“Believe” as the prime mover in Saint John’s Gospel

By Antoine, sx.

The discussion about Faith is a broad topic. Looking at the implications of the Christian Faith, one gets a clear mind that the Johannine concept of Faith highlights the beginning of Jesus’ Messianic age. Starting from the wedding in Cana, John’s narratives or signs open to different layers of understanding the Faith as a response to the promising message of Jesus, confession of Jesus’ own person and trust in his words. However, instead of describing how each event happens; it is highly necessary to comprehend, rather, the essentiality of John’s approach of Faith.

First, from the length of the Gospel itself, “Faith,” is not a Johanine concept. Instead, John uses the word “believe” in different forms. Reading carefully the section, one discovers that to “believe” is the merest word and higher degree of faith. In fact, it is repeatedly written 15 times along the three chapters (2-4). It is generally used to address either the belief/unbelief attitudes, and the individual/group’s witness and testimony.  Schnackenburg uses a number of words such as to follow, receive, listen, obey, know and accept with an equivalent consideration of believing. For him, on the one hand, to “believe” in Jesus means to acknowledge his claims for his own person or confession done gradually either by testimony (3:35-36) or by the witness (3:11-21). On the other hand, to “believe” is to receive Jesus and his words inwardly, accept the Revealer himself along with his revelation and come to Jesus in the symbolism of light (3:20).  From this point of view, one finds that the foundation of faith is the nature of the New Testament revelation which enables believers to give a rational assent to the message of Christ. However, following the text carefully, it is clearly proved that Jesus is the object and content of the Faith. More precisely, He is the full revelation of the Father and the initial motive of faith.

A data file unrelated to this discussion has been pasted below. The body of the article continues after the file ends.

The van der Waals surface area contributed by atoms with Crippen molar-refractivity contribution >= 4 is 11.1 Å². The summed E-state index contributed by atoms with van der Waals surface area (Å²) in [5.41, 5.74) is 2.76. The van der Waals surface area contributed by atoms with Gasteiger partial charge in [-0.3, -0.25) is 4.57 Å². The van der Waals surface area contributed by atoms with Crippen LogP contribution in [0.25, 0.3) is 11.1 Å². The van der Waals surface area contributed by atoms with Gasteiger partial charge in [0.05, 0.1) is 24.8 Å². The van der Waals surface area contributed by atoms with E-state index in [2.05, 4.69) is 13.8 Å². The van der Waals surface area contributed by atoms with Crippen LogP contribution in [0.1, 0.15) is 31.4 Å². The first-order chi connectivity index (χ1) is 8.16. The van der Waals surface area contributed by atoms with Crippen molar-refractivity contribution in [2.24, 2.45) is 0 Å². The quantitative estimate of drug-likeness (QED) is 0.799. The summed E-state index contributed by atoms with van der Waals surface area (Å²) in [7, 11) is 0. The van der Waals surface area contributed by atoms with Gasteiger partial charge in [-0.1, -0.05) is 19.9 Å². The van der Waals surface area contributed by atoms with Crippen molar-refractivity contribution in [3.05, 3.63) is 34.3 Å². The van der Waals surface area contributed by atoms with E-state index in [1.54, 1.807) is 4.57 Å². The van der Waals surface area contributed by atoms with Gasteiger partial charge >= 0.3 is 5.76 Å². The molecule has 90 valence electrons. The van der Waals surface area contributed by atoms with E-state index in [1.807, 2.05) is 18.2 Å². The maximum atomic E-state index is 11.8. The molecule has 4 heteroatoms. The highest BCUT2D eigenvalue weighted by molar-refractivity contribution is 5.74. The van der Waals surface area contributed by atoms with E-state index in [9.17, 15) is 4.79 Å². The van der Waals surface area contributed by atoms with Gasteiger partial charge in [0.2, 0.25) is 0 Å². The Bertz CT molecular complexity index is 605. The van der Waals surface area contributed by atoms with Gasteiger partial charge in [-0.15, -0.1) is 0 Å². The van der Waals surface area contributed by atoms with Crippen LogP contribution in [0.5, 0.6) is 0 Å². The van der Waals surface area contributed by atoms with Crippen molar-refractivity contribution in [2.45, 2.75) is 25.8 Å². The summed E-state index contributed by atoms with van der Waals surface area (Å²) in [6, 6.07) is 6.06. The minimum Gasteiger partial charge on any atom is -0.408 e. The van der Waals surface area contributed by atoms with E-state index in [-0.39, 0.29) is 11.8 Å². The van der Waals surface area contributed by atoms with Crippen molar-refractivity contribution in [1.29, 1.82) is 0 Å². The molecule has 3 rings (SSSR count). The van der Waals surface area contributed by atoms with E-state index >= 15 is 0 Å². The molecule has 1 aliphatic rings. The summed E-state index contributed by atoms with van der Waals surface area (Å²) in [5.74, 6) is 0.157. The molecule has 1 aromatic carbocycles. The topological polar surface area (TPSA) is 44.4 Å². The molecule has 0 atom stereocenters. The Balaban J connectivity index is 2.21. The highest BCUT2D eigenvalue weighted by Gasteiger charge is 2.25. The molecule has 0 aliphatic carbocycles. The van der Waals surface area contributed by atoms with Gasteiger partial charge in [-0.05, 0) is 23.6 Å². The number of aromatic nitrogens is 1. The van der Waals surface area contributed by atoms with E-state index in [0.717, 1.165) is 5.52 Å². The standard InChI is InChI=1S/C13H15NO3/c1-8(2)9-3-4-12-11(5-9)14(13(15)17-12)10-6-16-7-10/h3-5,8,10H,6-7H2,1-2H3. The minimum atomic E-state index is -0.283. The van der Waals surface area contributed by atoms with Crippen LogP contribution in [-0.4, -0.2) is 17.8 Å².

Second, the Evangelist presents different aspects of faith, such as the promise of the eternal life or salvation (3:38;45), the manifestation of God’s glory (2:11), born from above (3:3), true worship and knowledge (4:21), the resurrection (the hour is coming: v23). At the individual level, we see the expression of the authentic faith or correct Faith[1] of Mary, Nicodemus, the Samaritan woman, and the pagan official who believed in Jesus, not because of his signs/deeds but because of the individual commitment to Jesus’ words.  At the group level, we experience the faith based on signs. For instance the faith of Jesus’ audience after he cleansed the temple (2:23), and many Samaritan villagers (4:42) and the resurrection of Lazarus. Interpreters of John like Moloney for example, determine that to believe is a “radical openness to the word of Jesus”[2] that becomes the criterion of the true Faith. Hereby, Moloney will connect the Cana miracles to the resurrection linked to the act of Faith presented under the hint of the resurrection in chapters 19 and 20.

Hence, like Nicodemus, the Official, and the Samaritan woman, Mary and companions, let us break down our own categories and open our mind and heart to the light of the Father that, enlightened, we may confess our Faith in Jesus and worship the Father in Spirit and Truth. Do you really believe in the Son of God? I am the one talking to you. Repent and Believe.

[1] Word used by Moloney F, in “From Cana to Cana (Jn 2:1-4:54) and the Fourth Evangelist’s Concept of Correct (and Incorrect) Faith” Salesianum 40 (1978) 817-843.

[2] Ibidem, p. 829.

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